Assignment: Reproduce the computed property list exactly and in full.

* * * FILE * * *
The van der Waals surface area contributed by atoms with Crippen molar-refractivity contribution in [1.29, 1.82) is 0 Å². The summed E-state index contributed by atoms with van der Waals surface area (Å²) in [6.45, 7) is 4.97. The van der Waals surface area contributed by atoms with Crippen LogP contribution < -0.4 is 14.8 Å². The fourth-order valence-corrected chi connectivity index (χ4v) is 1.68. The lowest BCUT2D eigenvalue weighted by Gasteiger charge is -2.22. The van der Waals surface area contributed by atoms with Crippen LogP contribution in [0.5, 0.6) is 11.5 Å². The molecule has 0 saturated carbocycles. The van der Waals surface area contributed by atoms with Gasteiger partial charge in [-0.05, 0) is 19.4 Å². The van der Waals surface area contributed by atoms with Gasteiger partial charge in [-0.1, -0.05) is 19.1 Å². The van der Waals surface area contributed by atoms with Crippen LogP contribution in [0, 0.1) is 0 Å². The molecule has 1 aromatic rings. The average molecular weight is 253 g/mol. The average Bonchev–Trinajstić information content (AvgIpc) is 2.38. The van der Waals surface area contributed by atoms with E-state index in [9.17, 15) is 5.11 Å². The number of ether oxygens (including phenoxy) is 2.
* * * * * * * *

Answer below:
The van der Waals surface area contributed by atoms with Crippen molar-refractivity contribution in [1.29, 1.82) is 0 Å². The summed E-state index contributed by atoms with van der Waals surface area (Å²) in [6.45, 7) is 4.97. The van der Waals surface area contributed by atoms with Crippen LogP contribution < -0.4 is 14.8 Å². The fourth-order valence-corrected chi connectivity index (χ4v) is 1.68. The lowest BCUT2D eigenvalue weighted by Gasteiger charge is -2.22. The van der Waals surface area contributed by atoms with Crippen LogP contribution in [0.5, 0.6) is 11.5 Å². The molecule has 0 saturated carbocycles. The van der Waals surface area contributed by atoms with Gasteiger partial charge in [-0.05, 0) is 19.4 Å². The van der Waals surface area contributed by atoms with Gasteiger partial charge in [-0.1, -0.05) is 19.1 Å². The van der Waals surface area contributed by atoms with Crippen LogP contribution in [0, 0.1) is 0 Å². The molecule has 1 aromatic rings. The average molecular weight is 253 g/mol. The average Bonchev–Trinajstić information content (AvgIpc) is 2.38. The van der Waals surface area contributed by atoms with E-state index in [9.17, 15) is 5.11 Å². The number of ether oxygens (including phenoxy) is 2.